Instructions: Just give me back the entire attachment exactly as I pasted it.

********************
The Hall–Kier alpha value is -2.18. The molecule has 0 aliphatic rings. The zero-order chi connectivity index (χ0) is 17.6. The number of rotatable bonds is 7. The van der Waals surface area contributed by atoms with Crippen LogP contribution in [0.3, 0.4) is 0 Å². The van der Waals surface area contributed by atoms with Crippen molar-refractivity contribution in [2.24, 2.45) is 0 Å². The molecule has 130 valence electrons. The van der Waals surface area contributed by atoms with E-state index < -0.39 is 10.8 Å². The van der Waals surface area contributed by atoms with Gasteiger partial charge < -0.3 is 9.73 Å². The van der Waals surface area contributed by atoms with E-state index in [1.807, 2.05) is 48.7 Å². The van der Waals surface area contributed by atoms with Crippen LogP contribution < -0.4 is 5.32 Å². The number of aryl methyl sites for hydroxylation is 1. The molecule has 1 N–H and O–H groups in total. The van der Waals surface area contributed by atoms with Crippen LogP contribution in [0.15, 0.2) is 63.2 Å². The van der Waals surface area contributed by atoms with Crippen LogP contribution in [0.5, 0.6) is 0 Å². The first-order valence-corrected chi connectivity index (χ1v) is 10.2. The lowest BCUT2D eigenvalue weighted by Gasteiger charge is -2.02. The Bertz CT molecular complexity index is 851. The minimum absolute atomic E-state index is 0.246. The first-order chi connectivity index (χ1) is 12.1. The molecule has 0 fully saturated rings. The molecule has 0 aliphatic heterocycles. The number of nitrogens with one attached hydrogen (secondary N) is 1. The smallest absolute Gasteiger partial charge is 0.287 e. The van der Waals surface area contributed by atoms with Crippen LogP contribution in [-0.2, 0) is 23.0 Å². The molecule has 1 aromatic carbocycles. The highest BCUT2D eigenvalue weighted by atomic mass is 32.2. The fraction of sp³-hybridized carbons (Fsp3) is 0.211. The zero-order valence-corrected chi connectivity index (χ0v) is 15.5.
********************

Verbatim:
The Hall–Kier alpha value is -2.18. The molecule has 0 aliphatic rings. The zero-order chi connectivity index (χ0) is 17.6. The number of rotatable bonds is 7. The van der Waals surface area contributed by atoms with Crippen LogP contribution in [0.3, 0.4) is 0 Å². The van der Waals surface area contributed by atoms with Crippen molar-refractivity contribution in [2.24, 2.45) is 0 Å². The molecule has 130 valence electrons. The van der Waals surface area contributed by atoms with E-state index < -0.39 is 10.8 Å². The van der Waals surface area contributed by atoms with Gasteiger partial charge < -0.3 is 9.73 Å². The van der Waals surface area contributed by atoms with E-state index in [1.807, 2.05) is 48.7 Å². The van der Waals surface area contributed by atoms with Crippen LogP contribution < -0.4 is 5.32 Å². The number of aryl methyl sites for hydroxylation is 1. The molecule has 1 N–H and O–H groups in total. The van der Waals surface area contributed by atoms with Crippen LogP contribution in [0.15, 0.2) is 63.2 Å². The van der Waals surface area contributed by atoms with Crippen LogP contribution in [0.5, 0.6) is 0 Å². The first-order valence-corrected chi connectivity index (χ1v) is 10.2. The lowest BCUT2D eigenvalue weighted by Gasteiger charge is -2.02. The Bertz CT molecular complexity index is 851. The minimum absolute atomic E-state index is 0.246. The first-order chi connectivity index (χ1) is 12.1. The molecule has 0 fully saturated rings. The molecule has 0 aliphatic heterocycles. The number of nitrogens with one attached hydrogen (secondary N) is 1. The smallest absolute Gasteiger partial charge is 0.287 e. The van der Waals surface area contributed by atoms with Crippen LogP contribution in [-0.2, 0) is 23.0 Å². The molecule has 1 aromatic carbocycles. The highest BCUT2D eigenvalue weighted by atomic mass is 32.2. The fraction of sp³-hybridized carbons (Fsp3) is 0.211. The zero-order valence-corrected chi connectivity index (χ0v) is 15.5.